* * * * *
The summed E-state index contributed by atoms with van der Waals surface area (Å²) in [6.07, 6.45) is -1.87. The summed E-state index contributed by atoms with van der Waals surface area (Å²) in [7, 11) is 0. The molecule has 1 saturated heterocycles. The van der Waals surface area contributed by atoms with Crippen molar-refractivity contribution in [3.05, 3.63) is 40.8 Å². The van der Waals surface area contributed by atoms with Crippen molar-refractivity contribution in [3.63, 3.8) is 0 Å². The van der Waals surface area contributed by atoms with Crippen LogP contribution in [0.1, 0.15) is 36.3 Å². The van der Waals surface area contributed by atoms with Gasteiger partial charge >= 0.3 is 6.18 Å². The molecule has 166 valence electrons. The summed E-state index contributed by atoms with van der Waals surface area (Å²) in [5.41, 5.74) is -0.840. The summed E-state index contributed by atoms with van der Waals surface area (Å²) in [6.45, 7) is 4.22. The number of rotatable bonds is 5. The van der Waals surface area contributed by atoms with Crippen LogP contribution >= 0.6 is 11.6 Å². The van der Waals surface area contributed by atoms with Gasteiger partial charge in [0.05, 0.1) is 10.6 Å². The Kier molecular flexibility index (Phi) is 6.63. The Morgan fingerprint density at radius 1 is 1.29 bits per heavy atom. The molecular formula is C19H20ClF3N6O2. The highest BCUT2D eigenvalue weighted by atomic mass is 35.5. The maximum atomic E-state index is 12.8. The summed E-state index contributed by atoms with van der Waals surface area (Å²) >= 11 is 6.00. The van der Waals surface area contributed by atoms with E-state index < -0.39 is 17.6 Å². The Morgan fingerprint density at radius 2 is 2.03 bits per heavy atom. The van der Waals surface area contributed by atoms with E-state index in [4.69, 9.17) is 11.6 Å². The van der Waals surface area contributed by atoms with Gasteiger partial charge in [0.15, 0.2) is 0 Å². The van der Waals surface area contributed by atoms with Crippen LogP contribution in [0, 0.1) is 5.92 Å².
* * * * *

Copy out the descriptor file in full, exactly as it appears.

The summed E-state index contributed by atoms with van der Waals surface area (Å²) in [6.07, 6.45) is -1.87. The summed E-state index contributed by atoms with van der Waals surface area (Å²) in [7, 11) is 0. The molecule has 1 saturated heterocycles. The van der Waals surface area contributed by atoms with Crippen molar-refractivity contribution in [3.05, 3.63) is 40.8 Å². The van der Waals surface area contributed by atoms with Crippen molar-refractivity contribution in [3.63, 3.8) is 0 Å². The van der Waals surface area contributed by atoms with Crippen LogP contribution in [0.1, 0.15) is 36.3 Å². The van der Waals surface area contributed by atoms with Gasteiger partial charge >= 0.3 is 6.18 Å². The molecule has 166 valence electrons. The summed E-state index contributed by atoms with van der Waals surface area (Å²) in [5.41, 5.74) is -0.840. The summed E-state index contributed by atoms with van der Waals surface area (Å²) in [6.45, 7) is 4.22. The number of rotatable bonds is 5. The van der Waals surface area contributed by atoms with Crippen LogP contribution >= 0.6 is 11.6 Å². The van der Waals surface area contributed by atoms with Gasteiger partial charge in [0.05, 0.1) is 10.6 Å². The Kier molecular flexibility index (Phi) is 6.63. The Morgan fingerprint density at radius 1 is 1.29 bits per heavy atom. The molecular formula is C19H20ClF3N6O2. The highest BCUT2D eigenvalue weighted by atomic mass is 35.5. The maximum atomic E-state index is 12.8. The summed E-state index contributed by atoms with van der Waals surface area (Å²) >= 11 is 6.00. The van der Waals surface area contributed by atoms with E-state index < -0.39 is 17.6 Å². The Morgan fingerprint density at radius 2 is 2.03 bits per heavy atom. The van der Waals surface area contributed by atoms with E-state index in [4.69, 9.17) is 11.6 Å². The van der Waals surface area contributed by atoms with Gasteiger partial charge in [0.15, 0.2) is 0 Å². The van der Waals surface area contributed by atoms with Crippen LogP contribution in [0, 0.1) is 5.92 Å².